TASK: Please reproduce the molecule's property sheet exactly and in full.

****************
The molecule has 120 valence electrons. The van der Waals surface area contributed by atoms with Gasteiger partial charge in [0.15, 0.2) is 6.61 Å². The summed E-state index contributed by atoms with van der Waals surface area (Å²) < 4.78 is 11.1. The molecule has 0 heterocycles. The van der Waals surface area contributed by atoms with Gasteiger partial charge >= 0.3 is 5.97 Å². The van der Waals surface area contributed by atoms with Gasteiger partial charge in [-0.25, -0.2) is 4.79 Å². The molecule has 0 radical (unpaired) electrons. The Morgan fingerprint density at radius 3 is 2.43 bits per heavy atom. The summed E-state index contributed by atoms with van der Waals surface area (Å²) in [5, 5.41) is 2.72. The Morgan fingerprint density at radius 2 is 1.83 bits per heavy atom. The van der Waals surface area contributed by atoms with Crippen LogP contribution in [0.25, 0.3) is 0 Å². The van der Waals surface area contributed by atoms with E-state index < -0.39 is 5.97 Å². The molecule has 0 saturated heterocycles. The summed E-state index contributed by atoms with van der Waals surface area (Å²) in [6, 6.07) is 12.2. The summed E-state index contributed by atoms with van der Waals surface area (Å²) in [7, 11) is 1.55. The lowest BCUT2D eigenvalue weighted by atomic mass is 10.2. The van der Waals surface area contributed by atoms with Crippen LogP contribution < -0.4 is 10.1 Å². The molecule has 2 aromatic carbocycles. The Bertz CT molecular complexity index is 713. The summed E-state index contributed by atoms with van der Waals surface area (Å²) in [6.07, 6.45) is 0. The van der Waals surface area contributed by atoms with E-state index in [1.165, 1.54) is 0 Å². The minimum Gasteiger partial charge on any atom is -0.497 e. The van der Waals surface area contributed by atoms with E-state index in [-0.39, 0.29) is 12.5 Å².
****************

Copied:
The molecule has 120 valence electrons. The van der Waals surface area contributed by atoms with Gasteiger partial charge in [0.15, 0.2) is 6.61 Å². The summed E-state index contributed by atoms with van der Waals surface area (Å²) < 4.78 is 11.1. The molecule has 0 heterocycles. The van der Waals surface area contributed by atoms with Gasteiger partial charge >= 0.3 is 5.97 Å². The van der Waals surface area contributed by atoms with Gasteiger partial charge in [-0.25, -0.2) is 4.79 Å². The molecule has 0 radical (unpaired) electrons. The Morgan fingerprint density at radius 3 is 2.43 bits per heavy atom. The summed E-state index contributed by atoms with van der Waals surface area (Å²) in [5, 5.41) is 2.72. The Morgan fingerprint density at radius 2 is 1.83 bits per heavy atom. The van der Waals surface area contributed by atoms with Crippen LogP contribution in [0.25, 0.3) is 0 Å². The van der Waals surface area contributed by atoms with E-state index < -0.39 is 5.97 Å². The molecule has 0 saturated heterocycles. The summed E-state index contributed by atoms with van der Waals surface area (Å²) in [6, 6.07) is 12.2. The summed E-state index contributed by atoms with van der Waals surface area (Å²) in [7, 11) is 1.55. The lowest BCUT2D eigenvalue weighted by atomic mass is 10.2. The van der Waals surface area contributed by atoms with Crippen LogP contribution < -0.4 is 10.1 Å². The molecule has 2 aromatic carbocycles. The Bertz CT molecular complexity index is 713. The summed E-state index contributed by atoms with van der Waals surface area (Å²) in [6.07, 6.45) is 0. The van der Waals surface area contributed by atoms with E-state index in [1.165, 1.54) is 0 Å². The minimum Gasteiger partial charge on any atom is -0.497 e. The van der Waals surface area contributed by atoms with E-state index in [-0.39, 0.29) is 12.5 Å².